In the movie, Rachel does a lot of running and almost falls off a motorbike being driven by Jeremy. “I am not playing a super hero, an agent or a spy so I didn’t have to have special powers or muscles or anything,” she explained. “But I’m quite fit. I did some interval training on the treadmill where I jogged and sprinted just so my lungs got stronger. I tried not to run like a girl because—Jeremy told me this—our hips are wider so our feet turn out when we run.” She added, laughing now, “I was really concentrating on not running like a girl. That was my challenge.”
Tying the knot in June last year was deeply significant to Rachel. “It was a very meaningful ceremony,” she said. “It certainly meant a lot to me. I love being married. I’m extremely happy.”
She said having a family, which revolves around Henry, 6, her son with Darren, “is very grounding. It’s the thing that matters most to me. It’s incredible watching my son grow up, learn to read, discover the world and test boundaries. Being a mom is definitely the greatest joy of my life.”
For now, Henry does not show interest in what his mom does for a living. “He’s not very interested in my work at all,” Rachel said. “When I was Evanora [in the coming ‘Oz: The Great and Powerful’], I said, ‘Come, momma’s going to fly. Come watch me.’ He was not very interested. You know that his dad makes movies. He’s very used to his stepdad. But Henry is not jaded. He has his own fantasy life, which is richer and more fulfilling than the movie industry. I think that’s good.”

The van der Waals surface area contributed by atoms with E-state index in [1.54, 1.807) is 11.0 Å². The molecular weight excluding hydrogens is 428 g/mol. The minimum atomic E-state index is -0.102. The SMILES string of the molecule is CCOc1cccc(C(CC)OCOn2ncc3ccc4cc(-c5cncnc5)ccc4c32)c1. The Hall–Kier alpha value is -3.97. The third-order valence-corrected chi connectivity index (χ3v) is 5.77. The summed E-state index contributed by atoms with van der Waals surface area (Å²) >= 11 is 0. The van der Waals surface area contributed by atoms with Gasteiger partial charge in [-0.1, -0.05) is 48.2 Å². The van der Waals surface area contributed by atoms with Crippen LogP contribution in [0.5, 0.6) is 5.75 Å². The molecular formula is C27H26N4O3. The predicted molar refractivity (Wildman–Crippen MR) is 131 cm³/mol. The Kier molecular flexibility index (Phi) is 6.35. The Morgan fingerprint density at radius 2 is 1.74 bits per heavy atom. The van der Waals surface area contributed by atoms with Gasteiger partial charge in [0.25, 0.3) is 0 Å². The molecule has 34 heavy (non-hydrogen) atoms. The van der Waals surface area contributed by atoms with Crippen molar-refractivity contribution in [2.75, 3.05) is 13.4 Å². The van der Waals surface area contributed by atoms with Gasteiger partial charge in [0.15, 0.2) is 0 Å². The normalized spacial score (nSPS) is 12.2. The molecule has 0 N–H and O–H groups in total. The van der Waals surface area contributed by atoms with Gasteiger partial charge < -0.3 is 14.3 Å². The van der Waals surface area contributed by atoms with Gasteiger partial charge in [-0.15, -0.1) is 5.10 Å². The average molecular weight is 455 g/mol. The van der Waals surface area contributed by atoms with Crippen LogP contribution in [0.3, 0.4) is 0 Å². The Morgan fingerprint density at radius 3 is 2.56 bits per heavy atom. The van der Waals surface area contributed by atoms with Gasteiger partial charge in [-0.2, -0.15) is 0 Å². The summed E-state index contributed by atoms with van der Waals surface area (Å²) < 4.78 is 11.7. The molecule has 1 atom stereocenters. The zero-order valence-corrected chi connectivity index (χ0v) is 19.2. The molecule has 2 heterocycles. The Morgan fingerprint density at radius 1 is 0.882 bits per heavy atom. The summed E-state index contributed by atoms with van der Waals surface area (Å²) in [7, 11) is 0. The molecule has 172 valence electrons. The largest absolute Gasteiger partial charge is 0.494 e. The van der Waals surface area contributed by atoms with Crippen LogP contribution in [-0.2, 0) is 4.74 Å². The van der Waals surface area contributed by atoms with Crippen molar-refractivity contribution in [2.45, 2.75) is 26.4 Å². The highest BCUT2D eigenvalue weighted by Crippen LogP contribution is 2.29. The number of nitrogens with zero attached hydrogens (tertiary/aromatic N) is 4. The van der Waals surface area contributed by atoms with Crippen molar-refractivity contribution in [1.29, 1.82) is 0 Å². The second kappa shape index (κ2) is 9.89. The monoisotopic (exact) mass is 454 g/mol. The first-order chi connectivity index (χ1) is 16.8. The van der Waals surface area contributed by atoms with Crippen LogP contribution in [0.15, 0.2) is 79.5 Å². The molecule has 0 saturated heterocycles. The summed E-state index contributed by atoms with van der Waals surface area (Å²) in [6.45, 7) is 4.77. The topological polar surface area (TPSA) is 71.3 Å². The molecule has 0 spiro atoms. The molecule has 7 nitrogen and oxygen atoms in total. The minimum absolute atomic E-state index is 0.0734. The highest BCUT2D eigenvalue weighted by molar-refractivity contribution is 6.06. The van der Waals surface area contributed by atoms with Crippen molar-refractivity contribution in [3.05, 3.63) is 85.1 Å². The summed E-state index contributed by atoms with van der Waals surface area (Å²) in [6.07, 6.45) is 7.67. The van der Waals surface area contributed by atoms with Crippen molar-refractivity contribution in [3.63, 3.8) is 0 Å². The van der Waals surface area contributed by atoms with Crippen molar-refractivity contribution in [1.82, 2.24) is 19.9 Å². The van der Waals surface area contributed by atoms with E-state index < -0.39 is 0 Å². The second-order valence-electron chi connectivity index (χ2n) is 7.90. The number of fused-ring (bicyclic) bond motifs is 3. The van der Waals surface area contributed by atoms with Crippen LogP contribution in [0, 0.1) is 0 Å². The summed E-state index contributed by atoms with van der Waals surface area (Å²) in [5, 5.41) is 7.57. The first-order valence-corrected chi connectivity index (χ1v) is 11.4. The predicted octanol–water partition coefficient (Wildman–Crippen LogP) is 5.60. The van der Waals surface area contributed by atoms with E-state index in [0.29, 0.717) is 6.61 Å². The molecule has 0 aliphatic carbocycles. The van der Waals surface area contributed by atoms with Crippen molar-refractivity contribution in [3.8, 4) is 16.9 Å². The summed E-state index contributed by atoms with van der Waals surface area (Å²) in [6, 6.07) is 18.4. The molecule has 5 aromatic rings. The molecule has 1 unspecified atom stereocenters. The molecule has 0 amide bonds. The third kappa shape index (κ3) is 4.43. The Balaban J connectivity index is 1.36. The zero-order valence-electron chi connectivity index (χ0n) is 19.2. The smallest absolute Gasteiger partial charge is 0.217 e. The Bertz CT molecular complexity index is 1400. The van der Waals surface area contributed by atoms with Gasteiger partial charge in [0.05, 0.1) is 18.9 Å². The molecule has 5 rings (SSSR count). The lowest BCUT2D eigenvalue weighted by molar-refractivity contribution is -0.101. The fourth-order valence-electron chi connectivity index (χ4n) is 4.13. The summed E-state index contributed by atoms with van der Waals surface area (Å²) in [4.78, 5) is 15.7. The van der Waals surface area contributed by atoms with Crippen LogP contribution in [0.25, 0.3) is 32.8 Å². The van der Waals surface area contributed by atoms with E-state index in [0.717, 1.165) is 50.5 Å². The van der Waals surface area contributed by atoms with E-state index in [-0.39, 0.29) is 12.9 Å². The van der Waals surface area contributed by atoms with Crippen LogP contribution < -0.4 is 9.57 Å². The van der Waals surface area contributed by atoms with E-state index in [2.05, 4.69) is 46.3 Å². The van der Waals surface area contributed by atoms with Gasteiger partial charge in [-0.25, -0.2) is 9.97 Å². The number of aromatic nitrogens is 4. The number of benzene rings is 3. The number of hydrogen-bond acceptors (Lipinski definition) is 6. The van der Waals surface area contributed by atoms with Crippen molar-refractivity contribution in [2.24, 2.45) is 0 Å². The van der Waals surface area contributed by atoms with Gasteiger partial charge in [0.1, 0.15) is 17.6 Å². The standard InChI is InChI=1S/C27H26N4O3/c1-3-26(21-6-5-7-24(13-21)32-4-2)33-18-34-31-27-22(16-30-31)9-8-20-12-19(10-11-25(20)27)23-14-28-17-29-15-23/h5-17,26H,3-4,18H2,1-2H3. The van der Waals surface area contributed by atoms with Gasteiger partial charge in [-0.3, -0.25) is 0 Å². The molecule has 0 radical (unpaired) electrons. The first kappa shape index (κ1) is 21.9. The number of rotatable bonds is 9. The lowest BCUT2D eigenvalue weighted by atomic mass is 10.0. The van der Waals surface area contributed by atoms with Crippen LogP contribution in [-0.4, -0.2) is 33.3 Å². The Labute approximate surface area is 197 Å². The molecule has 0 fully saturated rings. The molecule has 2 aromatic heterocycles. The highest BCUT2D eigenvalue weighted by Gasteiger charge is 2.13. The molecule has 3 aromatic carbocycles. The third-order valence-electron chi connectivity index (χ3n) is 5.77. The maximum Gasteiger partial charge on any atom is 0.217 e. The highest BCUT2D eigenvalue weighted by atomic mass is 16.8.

Asked to name the James Bond movie that she enjoyed the most, Rachel said, “Oh, gosh. I haven’t seen them all but the one that would come to mind is ‘Casino Royale.’” She clarified with a grin, “But I am remotely biased. The movie has fantastic piece of acting really great piece of very naturalistic acting.”
And finally, Bourne versus Bond? “It’s a free-market economy,” Rachel quipped, still smiling. “There’s room for both franchises. They’re both wonderful and very different.”
(E-mail the columnist at firstname.lastname@example.org. Follow him at http://twitter.com/nepalesruben.)